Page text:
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25 Issues Of Increasing And Serious Concern In India

There is increasing worry that in some areas of critical importance the situation in India has been deteriorating steadily during the last eight years or so. As India is home to about 18 per cent of people in the world, this is clearly a matter of urgent concern. Hence a review of these disturbing trends is urgently needed with a view to suggesting suitable remedial actions for checking this deterioration. Inequalities have been increasing recently to record levels. According to the World Inequality Report, after years of significant reduction of inequalities in the post-independence period, inequalities are coming back to their colonial levels in recent times. This report tells us that the bottom 50% have only 6% of the wealth, while the top 1% have 33% of the wealth. The bottom 50% have only 13% of the income, while the top 1% have 22% of the income.

Dare To Win: Lessons From The Indian Farmers Movement

The Farmers Movement in India has inspired millions around the world who are fighting for justice, democracy and solidarity. The farmers held their ground in the face of threats, intimidation and relentless propaganda, and forced the Modi government to repeal the farm bills. This was one of the most spectacular victories of ordinary people against the combined assault of corporate power and the state, showing that determined struggle can defeat the mightiest of forces. On 19 November 2021 the Government of India announced that three highly contentious Farm Bills introduced in June 2020 would be repealed. The Government introduced the laws in the early months of the Covid-19 crisis, when opportunities for public and democratic discussion were extremely limited.

India: Workers Made Homeless On May Day

On May 1, in the presence of heavy police force, demolition squads of Chandigarh swooped on huts and houses of colony number 4, Industrial Area Phase 1. The homes and hearths of nearly 5000 people, all of them from the poorest sections of one of the most affluent cities of India, were destroyed within a few hours. Many of those removed have been living in this 40 year old colony for decades and have never known any other home. While this action would have been condemned under any circumstances, there are three particular reasons why this was excessively insensitive and ill-advised at this time. Firstly, this region has been passing through heat-wave conditions in the recent past and weather forecasts are for even more hot weather in the coming days.

May Day—Workers In India Feel Increasing Need For Unity

This year May Day is being observed at a time of increasing need for wider unity by workers in the wake of adverse government policies leading to increasing burden of unemployment and inflation at the same time. Policies relating to demonetization, poorly conceived tax reform in the form of GST, privatization, excessively stringent and poorly planned lock-downs have led to massive job losses and reduced income across vast areas of economic activity, while policies which favor big business interests contribute at least partly to rise of price of several essential commodities. At a time of adverse external factor including the Ukraine war policy distortions have made the situation for workers much more difficult than would have been the case of more protective policies had been followed.

Ukraine And The Strength Of Nonalignment

China and Russia appear to have understood from the first that the Ukraine crisis would affect the geopolitical maps in these two ways. Their joint statement on Feb. 4, the eve of the Beijing Olympics and slightly more than two weeks before Russia began its intervention, was a not-very-veiled rejection of the West’s claim to global hegemony and an invitation to begin constructing a new world order based on principles Western nations profess but pay no mind to. If nonalignment is the emergent drift in global politics and policy, India is logically prominent among the battlegrounds where the fight is engaged. India is big and populous. It is influential among non–Western nations. And Washington has long entertained ridiculous fantasies to the effect that it can pull New Delhi decisively into the Western camp against Russia and China alike.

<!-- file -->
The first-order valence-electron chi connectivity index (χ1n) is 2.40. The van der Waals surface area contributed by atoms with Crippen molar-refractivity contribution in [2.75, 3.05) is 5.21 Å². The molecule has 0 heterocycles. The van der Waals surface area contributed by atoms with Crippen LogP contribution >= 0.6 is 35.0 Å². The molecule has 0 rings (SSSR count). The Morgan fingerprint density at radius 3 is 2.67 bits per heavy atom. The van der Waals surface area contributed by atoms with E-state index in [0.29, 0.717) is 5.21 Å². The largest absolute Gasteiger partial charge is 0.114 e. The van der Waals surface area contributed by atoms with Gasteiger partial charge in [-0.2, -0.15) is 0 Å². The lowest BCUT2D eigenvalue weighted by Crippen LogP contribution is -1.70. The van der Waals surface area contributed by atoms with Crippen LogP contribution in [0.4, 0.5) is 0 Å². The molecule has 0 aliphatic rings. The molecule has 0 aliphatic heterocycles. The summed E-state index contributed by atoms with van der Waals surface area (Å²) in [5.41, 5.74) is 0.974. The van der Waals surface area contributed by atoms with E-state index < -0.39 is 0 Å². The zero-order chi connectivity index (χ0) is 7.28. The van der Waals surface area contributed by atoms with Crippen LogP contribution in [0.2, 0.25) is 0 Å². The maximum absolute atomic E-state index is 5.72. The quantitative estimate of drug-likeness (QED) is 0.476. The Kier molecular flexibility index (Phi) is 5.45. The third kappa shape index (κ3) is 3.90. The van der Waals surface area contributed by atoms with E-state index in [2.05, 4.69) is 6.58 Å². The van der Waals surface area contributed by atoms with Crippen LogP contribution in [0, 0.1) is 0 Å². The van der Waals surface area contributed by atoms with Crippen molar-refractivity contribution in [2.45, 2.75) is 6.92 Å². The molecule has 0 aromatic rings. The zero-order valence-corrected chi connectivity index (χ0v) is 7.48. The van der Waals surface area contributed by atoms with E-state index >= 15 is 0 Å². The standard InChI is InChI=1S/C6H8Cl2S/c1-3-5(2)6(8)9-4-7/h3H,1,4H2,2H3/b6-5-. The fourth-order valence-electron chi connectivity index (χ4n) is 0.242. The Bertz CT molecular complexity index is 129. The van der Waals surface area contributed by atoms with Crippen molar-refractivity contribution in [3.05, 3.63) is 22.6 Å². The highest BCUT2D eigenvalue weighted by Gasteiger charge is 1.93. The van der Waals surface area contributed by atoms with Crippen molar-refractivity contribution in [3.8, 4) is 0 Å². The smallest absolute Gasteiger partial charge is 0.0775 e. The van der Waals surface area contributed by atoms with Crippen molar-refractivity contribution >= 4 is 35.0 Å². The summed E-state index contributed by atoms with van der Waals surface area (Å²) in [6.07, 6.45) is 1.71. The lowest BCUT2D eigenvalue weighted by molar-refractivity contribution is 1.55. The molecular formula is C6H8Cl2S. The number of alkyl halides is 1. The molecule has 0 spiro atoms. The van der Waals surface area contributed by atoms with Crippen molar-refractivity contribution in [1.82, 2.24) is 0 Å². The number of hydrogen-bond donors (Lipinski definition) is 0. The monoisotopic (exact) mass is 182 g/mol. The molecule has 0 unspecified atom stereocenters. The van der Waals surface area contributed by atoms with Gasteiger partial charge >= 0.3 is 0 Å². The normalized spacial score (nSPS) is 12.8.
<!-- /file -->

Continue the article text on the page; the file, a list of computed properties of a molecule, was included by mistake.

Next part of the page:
Millions Strike In India Against Modi Government’s Policies

The last two years have seen a further deterioration of the living standards of working people in India due to the pandemic and the lack of enough policy interventions by the Modi government. Around 200 million industrial workers, employees, farmers and agricultural laborers observed a two-day general strike in India on March 28 and 29. The strike is a challenge by working people to the far-right Narendra Modi government as well as a fight to save the people’s future and save the country.

Tens Of Millions Of Indian Workers Join General Strike

Tens of millions of workers across India participated in a two-day general strike Monday and Tuesday against the class-war, “pro-investor” policies of the far-right, Narendra Modi-led Bharatiya Janata Party (BJP) government. Many workers did so in the face of government and management threats of disciplinary action, even firing. The strike impacted all parts of India, from Assam in the northeast and Punjab in the northwest, to Telangana and Andhra Pradesh in the south, as millions of workers in road transport, steel, oil, coal, power generation, postal and telecom services and public health walked off the job. In all or parts of several opposition-led states and territories, including Kerala and Pondicherry, the strike resulted in a bandh, a general shutdown of all stores, business and schools.

Why Is India Going On A General Strike On March 28-29?

India’s industrial workers, employees, farmers and agricultural laborers will observe a two-day general strike on March 28-29, 2022 under the slogan ‘Save People, Nation’. This means that not only will the country’s vast manufacturing sector workforce stop work, but all banks, other financial institutions, government and public sector offices, transport, construction, ports and docks, government scheme workers, educational institutions, etc will remain closed. Rural areas are likely to see mass protests by farmers and agricultural workers. By all estimates, it is going to be a historic protest action involving up to 250 million working people. This protest will be supported by students and youth, including big sections of unemployed youth, artists, intellectuals, scientists and other middle-class sections.